What have you done?  Meaning, have you raised an army?  Do you have a plan?  Have you already been responsible for some of the political assassinations that have been taking place? 

Jesus makes it clear that he does have a kingdom, but not the kind Pilate is thinking of.  Jesus answered,

“My kingdom is not from this world.”

Then Jesus offers proof that his kingdom is not a physical one, saying,

“If my kingdom were from this world, my followers would be fighting to keep me from being handed over to the Jews. But as it is, my kingdom is not from here.”

His non-violence is proof that his kingdom is different. 

But Pilate has a lot of pressure from the local elites, and eventually acquiesces to their demands and orders Jesus’ execution.  Rome was pragmatic, and the death of one, even an innocent one, was better than a riot, or a revolt. 

What Would Reliable Witness Have Said?

If Pilate had actually conducted a legitimate trial, if he were able to find reliable witnesses, what would they have said they heard about Jesus’ kingdom?

Jesus,” they would have testified, “said things like:

“the kingdom of God has come near” (Mark 1:15)

whoever does not receive the kingdom of God as a little child will never enter it.  (Mark 10:14)

The kingdom of God is not coming with things that can be observed;  nor will they say, ‘Look, here it is!’ or ‘There it is!’ For, in fact, the kingdom of God is within you.  (Luke 17:20-21)

“Let the little children come to me, and do not stop them; for it is to such as these that the kingdom of God belongs.” (Luke 18:16)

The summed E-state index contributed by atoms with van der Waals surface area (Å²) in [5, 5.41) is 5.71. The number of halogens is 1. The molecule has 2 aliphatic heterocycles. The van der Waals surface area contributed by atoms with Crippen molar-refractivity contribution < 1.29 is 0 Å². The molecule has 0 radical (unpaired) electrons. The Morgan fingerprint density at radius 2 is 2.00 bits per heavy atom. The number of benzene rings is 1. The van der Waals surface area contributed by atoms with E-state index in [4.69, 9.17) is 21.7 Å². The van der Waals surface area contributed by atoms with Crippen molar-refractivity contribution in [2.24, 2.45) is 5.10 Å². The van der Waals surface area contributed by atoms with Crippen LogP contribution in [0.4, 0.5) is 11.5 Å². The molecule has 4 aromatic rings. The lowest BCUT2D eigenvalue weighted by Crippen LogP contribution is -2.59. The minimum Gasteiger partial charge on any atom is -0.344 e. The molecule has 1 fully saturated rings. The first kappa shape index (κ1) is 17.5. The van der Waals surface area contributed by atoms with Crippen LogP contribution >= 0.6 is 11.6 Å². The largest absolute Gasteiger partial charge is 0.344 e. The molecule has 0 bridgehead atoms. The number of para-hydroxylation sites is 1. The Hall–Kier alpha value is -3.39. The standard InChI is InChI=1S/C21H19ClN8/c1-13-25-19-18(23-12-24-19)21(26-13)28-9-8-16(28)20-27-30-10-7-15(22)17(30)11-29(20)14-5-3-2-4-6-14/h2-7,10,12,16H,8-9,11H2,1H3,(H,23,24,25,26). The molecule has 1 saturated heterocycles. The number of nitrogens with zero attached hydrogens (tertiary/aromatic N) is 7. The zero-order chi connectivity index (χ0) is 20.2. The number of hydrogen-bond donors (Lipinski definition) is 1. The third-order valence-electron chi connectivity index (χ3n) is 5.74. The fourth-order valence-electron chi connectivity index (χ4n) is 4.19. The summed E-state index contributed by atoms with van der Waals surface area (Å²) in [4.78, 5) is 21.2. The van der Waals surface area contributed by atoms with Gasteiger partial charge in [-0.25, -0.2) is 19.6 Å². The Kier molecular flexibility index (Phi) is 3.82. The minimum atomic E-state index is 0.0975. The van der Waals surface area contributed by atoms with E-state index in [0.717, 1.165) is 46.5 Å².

Reliable witnesses would have recounted Jesus’ kingdom parables.   What is the kingdom of God like?  It is like a mustard seed.  It is like yeast in dough.  It is like a treasure hidden in a field.  It is like a pearl of great value, worth selling everything for.  It is like a king who forgives an enormous debt.  It is like a net that scoops up an enormous variety of fish, who all end up in the same boat together.

So what is the kingdom of God? It is precious.  It is subtle.  It is unstoppable. It is radically inclusive.  It is truly good news.  People who embrace the kingdom as a present reality become different people.   How?  They become compassionate.  They become awake.  They start seeing the suffering around them and they respond. 

Luke says Jesus,

sent them out to proclaim the kingdom of God and to heal.

People who are alive to the reality of the kingdom of God form communities together.  They gather around tables of hospitality, disregarding worthiness as a category, ignoring social rank as a category, ignoring nationality, gender, or purity as categories for exclusion. 

Living the reality of the kingdom of God means you understand God in radically new ways.  God causes the sun to shine and the rain to fall on the fields of the righteous and the unrighteous, without distinction.  God cares for the lilies of the field and the birds of the air, so seek first the kingdom of God and his justice, and all the necessities of life will be added to you as well.  The person who lives into the reality of the Kingdom can relax and know that they are beloved by God.  They can pray as though they were addressing a loving parent, “Our Abba in heaven.”

Here and Always Coming

Is the kingdom then fully present?  In a sense, it is, yes.  But in another sense, it is always coming.  It comes as people become aware.  It grows as people allow themselves to live into it more fully; as they integrate the values and perspectives into more and more parts of their lives, as it permeates more deeply their relationships.  So Jesus taught us to pray “may your kingdom come, may your will be done (because the two phrases say the same thing) on earth where we live, as it is in the realm of the Divine